 It’s possible for a user to hack ActiveX, but too
Fixing Inputs Processed by Controls
 ActiveX controls are sometimes put as a client-side
control to verify that the client computer compiles
with specific security standards before access is
granted to certain server-side functionality
 Filemon and Regmon (now Process Monitor)
 Enable you to monitor all of a process’s interaction with
the computer’s file system and registry
Decompiling Managed Code
 .NET Reflector by Lutz Roeder
 Useful tool for decompiling a thick-client component
written in C# & Visual Basic
Shockwave Flash Objects
 Most common use of Flash is for an application
context for online games
 Flash objects are contained within a compiled file that
the browser downloads from the server and executes in
a virtual machine (Flash player)
 SWF file contains bytecode that can be decompiled to
recover the original source
 Dissembler and assembler for SWF bytecode and can
be used to extract human-readable representation of
the bytecode from an SWF file then reassemble
modified bytecode into a new SWF file
Handling Client-Side Data Securely
 Security problems with web applications arise because
client-side components and user input are outside of
the server’s direct control
Transmitting Data via the Client
 Encryption techniques can be used to prevent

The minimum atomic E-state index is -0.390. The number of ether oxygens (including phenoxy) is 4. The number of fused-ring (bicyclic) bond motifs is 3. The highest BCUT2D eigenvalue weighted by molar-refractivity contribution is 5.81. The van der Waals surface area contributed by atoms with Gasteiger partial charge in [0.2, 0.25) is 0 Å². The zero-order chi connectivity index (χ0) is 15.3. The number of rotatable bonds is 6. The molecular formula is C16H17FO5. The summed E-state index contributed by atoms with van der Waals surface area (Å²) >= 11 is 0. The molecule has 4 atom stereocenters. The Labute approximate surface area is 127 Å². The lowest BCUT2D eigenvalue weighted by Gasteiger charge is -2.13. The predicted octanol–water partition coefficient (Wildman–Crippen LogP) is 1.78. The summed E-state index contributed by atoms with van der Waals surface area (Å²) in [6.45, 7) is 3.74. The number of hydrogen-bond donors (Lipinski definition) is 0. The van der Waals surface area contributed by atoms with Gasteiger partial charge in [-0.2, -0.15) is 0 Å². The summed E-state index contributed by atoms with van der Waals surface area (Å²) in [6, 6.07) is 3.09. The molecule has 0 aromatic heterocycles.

tampering by the user
 If the above is used, then there are two important
pitfalls to avoid:
Replay Attack
Cryptographic Attack
Validating Client-Generated Data
 Data generated on the client and transmitted to the
server cannot be validated securely on the client:
 Lightweight client-side controls like HTML form fields
and JavaScript provide zero assurance about the input
received by the server
 Use of thick-client components are sometimes more
difficult to circumvent, but this may merely slow down
an attacker for a short period.
Logging and Alerting
 Integration of server-side intrusion detection defenses
 Anomalies should be logged and administrators
should be alerted in real time to take action
 Almost all client-server applications must accept the
fact that the client component, and all processing that
occurs on it, cannot be trusted to behave as expected
 Questions?